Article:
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Listings

: A Popular Concert

Relayed from the National Museum of Wales

National Orchestra of Wales
(Cerddorfa Genedlaethol Cymru)

(to 12.45)

Contributors

Musicians: National Orchestra of Wales

: The Crowning of the Queen-of-the-May

The Ceremony arranged by The Royal Society of St. George
In aid of the Royal Infirmary
Relayed from the Playhouse

The Frog Prince
A Fairy Pantomime adapted from the Original Tale by Dorothy Coombes and C. H. Brewer
Princess Petunia
The Frog
Witch
His Majesty, King Thistledown
Count Fipercent, Chancellor of the Exchequer
Katie, the Dairymaid
Prince Menial
Town Crier
Scene 1. By the Magic Well
Scene 2. The Breakfast Room in the Palace
Scene 3. By the Magic Well

Contributors

Adapted from the Original Tale by (The Frog Prince): Dorothy Coombes
Adapted from the Original Tale by (The Frog Prince): C. H. Brewer

: Mr. N. V. H. Riches: County Cricket

Contributors

Speaker: N.V.H. Riches

: Melville Gideon

In his own Compositions

Contributors

Composer/Singer: Melville Gideon

: An Operatic Request Concert

Relayed from the Assembly Room, City Hall

National Orchestra of Wales
(Cerddorfa Genedlaethol Cymru)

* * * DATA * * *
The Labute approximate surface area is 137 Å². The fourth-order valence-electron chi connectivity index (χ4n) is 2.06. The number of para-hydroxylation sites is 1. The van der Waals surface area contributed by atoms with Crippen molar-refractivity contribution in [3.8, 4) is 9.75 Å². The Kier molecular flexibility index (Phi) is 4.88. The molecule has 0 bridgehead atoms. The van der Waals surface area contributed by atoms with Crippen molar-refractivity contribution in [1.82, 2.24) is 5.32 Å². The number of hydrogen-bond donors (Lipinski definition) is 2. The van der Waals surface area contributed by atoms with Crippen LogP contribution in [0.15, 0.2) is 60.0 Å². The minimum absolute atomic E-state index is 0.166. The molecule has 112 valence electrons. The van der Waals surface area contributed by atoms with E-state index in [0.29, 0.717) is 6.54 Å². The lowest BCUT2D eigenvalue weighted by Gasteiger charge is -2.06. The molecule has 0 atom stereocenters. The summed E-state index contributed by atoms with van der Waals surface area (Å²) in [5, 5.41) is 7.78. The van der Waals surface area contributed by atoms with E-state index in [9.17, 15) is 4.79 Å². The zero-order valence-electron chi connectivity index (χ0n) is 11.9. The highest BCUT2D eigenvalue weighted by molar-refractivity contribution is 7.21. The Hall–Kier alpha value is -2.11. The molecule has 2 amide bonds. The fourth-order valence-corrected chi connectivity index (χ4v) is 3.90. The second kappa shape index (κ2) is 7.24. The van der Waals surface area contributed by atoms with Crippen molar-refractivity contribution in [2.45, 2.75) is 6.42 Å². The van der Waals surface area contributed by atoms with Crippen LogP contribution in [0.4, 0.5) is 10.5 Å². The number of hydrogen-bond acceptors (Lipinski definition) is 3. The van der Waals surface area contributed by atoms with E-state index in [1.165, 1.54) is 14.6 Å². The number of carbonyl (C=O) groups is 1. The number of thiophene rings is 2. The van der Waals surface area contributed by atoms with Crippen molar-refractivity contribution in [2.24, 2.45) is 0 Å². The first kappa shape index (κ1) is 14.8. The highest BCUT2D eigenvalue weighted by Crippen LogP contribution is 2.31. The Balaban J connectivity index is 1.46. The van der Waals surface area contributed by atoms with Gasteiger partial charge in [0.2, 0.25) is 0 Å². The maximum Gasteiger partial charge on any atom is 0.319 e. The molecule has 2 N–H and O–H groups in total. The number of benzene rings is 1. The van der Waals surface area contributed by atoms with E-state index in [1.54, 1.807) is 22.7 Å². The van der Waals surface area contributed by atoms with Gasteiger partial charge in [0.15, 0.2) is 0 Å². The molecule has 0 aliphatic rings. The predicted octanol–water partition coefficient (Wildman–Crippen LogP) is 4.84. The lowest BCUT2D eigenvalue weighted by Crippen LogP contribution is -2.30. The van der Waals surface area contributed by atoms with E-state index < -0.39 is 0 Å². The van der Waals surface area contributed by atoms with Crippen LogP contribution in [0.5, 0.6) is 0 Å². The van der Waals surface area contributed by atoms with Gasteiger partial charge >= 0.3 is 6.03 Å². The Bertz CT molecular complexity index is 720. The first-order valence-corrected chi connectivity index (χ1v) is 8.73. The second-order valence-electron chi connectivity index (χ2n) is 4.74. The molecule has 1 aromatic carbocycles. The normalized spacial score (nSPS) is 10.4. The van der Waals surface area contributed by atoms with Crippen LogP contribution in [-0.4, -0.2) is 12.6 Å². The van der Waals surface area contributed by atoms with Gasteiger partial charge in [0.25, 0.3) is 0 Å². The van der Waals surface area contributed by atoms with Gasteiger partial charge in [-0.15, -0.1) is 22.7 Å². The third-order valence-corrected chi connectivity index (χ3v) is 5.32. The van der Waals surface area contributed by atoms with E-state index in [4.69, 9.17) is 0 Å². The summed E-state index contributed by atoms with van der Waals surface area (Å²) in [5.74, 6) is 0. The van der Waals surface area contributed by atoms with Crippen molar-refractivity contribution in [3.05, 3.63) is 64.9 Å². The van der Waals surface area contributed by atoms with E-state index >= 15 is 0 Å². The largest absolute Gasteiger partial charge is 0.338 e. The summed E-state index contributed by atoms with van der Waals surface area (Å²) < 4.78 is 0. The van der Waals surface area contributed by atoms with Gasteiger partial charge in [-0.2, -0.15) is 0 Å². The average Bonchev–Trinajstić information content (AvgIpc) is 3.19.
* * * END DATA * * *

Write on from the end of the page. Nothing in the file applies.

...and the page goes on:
Leader, Paul Beard
Conducted by Warwick Braithwaite

Dorothy Bennett (Soprano), Phillip Williams (Tenor), William Michael (Baritone), The Lyrian Singers
Prison Scene ('Il Trovatore') (Verdi)
Soprano Solo, 'Breezes of the Night'
Miserere Scene with Tenor, Soprano and Choir,
Duet, Soprano and Baritone

The thoroughgoing tragedy with which Verdi's opera ends has never affected its
Popularity in the least. Italian opera enthusiasts apparently enjoy seeing hero and heroine, as well as villain, coming to untimely and terrible death. At the beginning of the fourth Act, Manrico, the hero, is imprisoned by the wicked Count who is his rival for the affections of Leonora. The two are brothers, although the Count learns of it only after he has had Manrico put to death. Leonora comes to the prison and sings to her beloved, weeping beneath his window. In this expressive aria, she bids love fly to comfort him within the dungeon.
On one occasion a distinguished primadonna, carried away by the fervour of her own conception of the part, hurled herself against the prison wall, which proved, unfortunately, too insecure for such an onslaught; the whole wall fell backwards, the lady falling on hands and knees above it. That, of course, revealed to the audience that there was neither prison nor Manrico behind it, and for once the tragedy of the scene made way, all unwillingly, for irresistible mirth.
The tolling of a bell is heard, and the voices of Priests chanting the Miserere, part of the service for one about to die. Leonora realizes that it is her beloved whose death is thus foretold, and suddenly she hears his own voice, mourning his lot, but welcoming death as a release from his sorrows. Her horror at his fate and his own lament are welded with the music of the chant in a most effective way and the scene is one of the finest of Verdi's dramatic conceptions.

Contributors

Musicians: National Orchestra of Wales
Orchestra leader: Paul Beard
Conductor: Warwick Braithwaite
Soprano: Dorothy Bennett
Tenor: Phillip Williams
Baritone: William Michael
Singers: The Lyrian Singers








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